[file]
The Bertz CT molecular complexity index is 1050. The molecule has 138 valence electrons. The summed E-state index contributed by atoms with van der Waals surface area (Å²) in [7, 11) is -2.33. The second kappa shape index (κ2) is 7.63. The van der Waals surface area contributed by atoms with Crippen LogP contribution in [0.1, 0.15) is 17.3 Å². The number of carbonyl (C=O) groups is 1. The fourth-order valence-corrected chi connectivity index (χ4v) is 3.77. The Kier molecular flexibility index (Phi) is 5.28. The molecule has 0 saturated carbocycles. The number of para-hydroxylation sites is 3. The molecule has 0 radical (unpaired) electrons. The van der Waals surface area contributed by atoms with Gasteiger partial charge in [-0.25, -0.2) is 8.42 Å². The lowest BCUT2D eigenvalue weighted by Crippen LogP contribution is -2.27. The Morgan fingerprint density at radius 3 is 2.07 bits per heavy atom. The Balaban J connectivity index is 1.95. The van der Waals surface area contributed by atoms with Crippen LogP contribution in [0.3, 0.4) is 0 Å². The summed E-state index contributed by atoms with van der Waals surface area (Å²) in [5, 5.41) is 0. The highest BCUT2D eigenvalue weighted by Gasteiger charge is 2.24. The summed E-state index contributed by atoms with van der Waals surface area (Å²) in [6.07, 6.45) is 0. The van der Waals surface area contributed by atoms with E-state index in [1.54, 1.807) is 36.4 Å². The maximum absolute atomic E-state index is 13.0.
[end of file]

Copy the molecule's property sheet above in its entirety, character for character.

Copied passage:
The Bertz CT molecular complexity index is 1050. The molecule has 138 valence electrons. The summed E-state index contributed by atoms with van der Waals surface area (Å²) in [7, 11) is -2.33. The second kappa shape index (κ2) is 7.63. The van der Waals surface area contributed by atoms with Crippen LogP contribution in [0.1, 0.15) is 17.3 Å². The number of carbonyl (C=O) groups is 1. The fourth-order valence-corrected chi connectivity index (χ4v) is 3.77. The Kier molecular flexibility index (Phi) is 5.28. The molecule has 0 saturated carbocycles. The number of para-hydroxylation sites is 3. The molecule has 0 radical (unpaired) electrons. The van der Waals surface area contributed by atoms with Gasteiger partial charge in [-0.25, -0.2) is 8.42 Å². The lowest BCUT2D eigenvalue weighted by Crippen LogP contribution is -2.27. The Morgan fingerprint density at radius 3 is 2.07 bits per heavy atom. The Balaban J connectivity index is 1.95. The van der Waals surface area contributed by atoms with Crippen LogP contribution in [0.3, 0.4) is 0 Å². The summed E-state index contributed by atoms with van der Waals surface area (Å²) in [5, 5.41) is 0. The highest BCUT2D eigenvalue weighted by Gasteiger charge is 2.24. The summed E-state index contributed by atoms with van der Waals surface area (Å²) in [6.07, 6.45) is 0. The van der Waals surface area contributed by atoms with E-state index in [1.54, 1.807) is 36.4 Å². The maximum absolute atomic E-state index is 13.0.